"The company still has whatever right of action it ever had against McPherson. It never did have any absolute right to his presence as a defendant in this particular case. That was optional with the plaintiff. Had McPherson not been joined in the first instance, the cause would have proceeded without him, its merits would have been exactly the same, it would have been supported by substantially the same evidence, and the fairness of the trial wherever had would have been entirely unaffected. How, then, is it affected by the circumstance that no adjudication was made as to McPherson, who, though made a party, was not a necessary one?"

Shippy v. Peninsula Rapid Transit Co., 97 Cal. App. 367 [275 P. 515], is to the same effect. There respondent during the trial dismissed as to appellant Claus, the driver of the motor bus. The same objection was raised as in the Bosse case. The court held such dismissal was not a judgment of res adjudicata upon the facts, that Claus was not a necessary party to the action, and respondent was under no legal obligation to maintain his action against Claus to judgment and appellant had suffered no prejudice by the dismissal. Appellant still had its right to proceed against its agent and recover from him if it cared to exercise that right. "It is not the failure to obtain a judgment on the merits against the agent which releases the principal", the court said, "but the exoneration of the agent by judgment on the merits."

Appellant relies upon two cases, one from Ohio and one from North Carolina, but these cases also are distinguishable.

In Bello v. City of Cleveland, 106 Ohio St. 94 [138 N.E. 526], plaintiff had brought an action against Bardons & Oliver, in which a judgment "dismissed and settled" was entered. Under the laws of Ohio, Bardons & Oliver and [29 Cal. App. 2d 399] City of Cleveland could not be joined in the same action. Plaintiff then sued City of Cleveland, but the court held that the covenant with Bardons & Oliver was in fact a release as it contained no reservation of a right of action against the City of Cleveland. It was clearly the intention of Bardons & Oliver to settle the action and not subject themselves to an action by the city for contribution in case the city might be held liable in a second action.

In Brown v. Town of Louisburg, 126 N. C. 701 [36 S.E. 166, 78 Am.St.Rep. 677], a written release was given without reservation of rights except an oral agreement that the judgment was not accepted in full satisfaction. The court held that Ponton (the party paying) must be protected in his right under the contract, and he could not be protected if the City of Louisburg were called to recover from him whatever damages it might be compelled to pay plaintiff. Such an effect would be a complete destruction of his right under his contract with plaintiff. In the instant case Jewett, knowing he might in the future be compelled to meet a demand for reimbursement by appellant, agreed that respondent should retain his right to proceed against appellant. In Rogers v. Dietsche, 50 Ohio App. 326 [198 N.E. 194], referring to Adams Express Co. v. Beckwith, 100 Ohio St. 348 [126 N.E. 300], it is said:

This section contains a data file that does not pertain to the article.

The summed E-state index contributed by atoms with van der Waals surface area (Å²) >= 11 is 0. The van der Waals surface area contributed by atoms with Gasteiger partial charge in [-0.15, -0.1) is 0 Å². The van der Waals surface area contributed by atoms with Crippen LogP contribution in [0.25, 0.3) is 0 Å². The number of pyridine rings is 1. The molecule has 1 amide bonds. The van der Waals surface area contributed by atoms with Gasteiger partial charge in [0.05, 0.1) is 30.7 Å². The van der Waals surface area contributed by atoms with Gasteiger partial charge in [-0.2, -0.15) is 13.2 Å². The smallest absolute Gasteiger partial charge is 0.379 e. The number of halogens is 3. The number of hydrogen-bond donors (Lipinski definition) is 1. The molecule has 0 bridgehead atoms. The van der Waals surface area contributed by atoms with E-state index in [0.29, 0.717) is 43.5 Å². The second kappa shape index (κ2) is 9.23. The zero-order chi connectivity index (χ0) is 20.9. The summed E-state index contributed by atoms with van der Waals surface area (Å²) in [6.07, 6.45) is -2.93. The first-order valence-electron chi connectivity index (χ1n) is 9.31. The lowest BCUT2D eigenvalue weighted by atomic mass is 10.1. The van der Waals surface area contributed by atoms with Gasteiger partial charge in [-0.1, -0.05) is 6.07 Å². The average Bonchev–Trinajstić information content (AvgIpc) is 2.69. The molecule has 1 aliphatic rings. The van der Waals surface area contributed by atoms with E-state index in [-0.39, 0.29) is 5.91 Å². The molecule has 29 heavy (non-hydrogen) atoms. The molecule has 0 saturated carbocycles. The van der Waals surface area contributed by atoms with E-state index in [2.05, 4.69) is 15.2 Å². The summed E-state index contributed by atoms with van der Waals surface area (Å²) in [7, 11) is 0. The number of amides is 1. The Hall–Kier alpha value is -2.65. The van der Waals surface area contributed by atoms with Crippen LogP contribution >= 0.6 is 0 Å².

"Where a joint tort feasor is released in general and unqualified terms for a consideration, it inures to the benefit of all other joint wrongdoers; but 'where such written releases expressly provide that the release is solely and exclusively for the benefit of the parties thereto and expressly reserves a right of action as against any other wrongdoer, such reservation is legal and available to the parties thereto.

"'Such written release, whether it be a covenant not to sue, a covenant to cease suing, or a covenant in partial satisfaction, does not inure to the benefit of any other persons than those who are parties to such written release, save and except that it is a satisfaction pro tanto to the party wronged, and to the extent works a discharge of all joint wrongdoers.'"

In the covenant before us it was agreed that there was no payment in satisfaction of respondent's injury; that it did not release Jewett nor his insurers, that it should not affect respondent's right to proceed against appellant, and that it [29 Cal. App. 2d 400] could not be pleaded as a defense or bar to further action against Jewett.

[2] There is no right of contribution between joint tort feasors, but one debtor can compel contribution from his co-debtor or surety. Therefore at common law a release of one joint debtor released all, for if the released debtor could thereafter be sued for contribution his release would be of no value. With us, however, a release with reservations is recognized. In Northern Ins. Co. v. Potter, 63 Cal. 157, the difference is clearly pointed out. The same rule applies in New York. (Morris v. North American Mercantile Agency Co., 53 Misc. 574 [103 N.Y. Supp. 761].)

No other points are urged that would change our views as above expressed. The judgment should be affirmed, and it is so ordered.

Thompson, J., and Maxey, J., pro tem., concurred.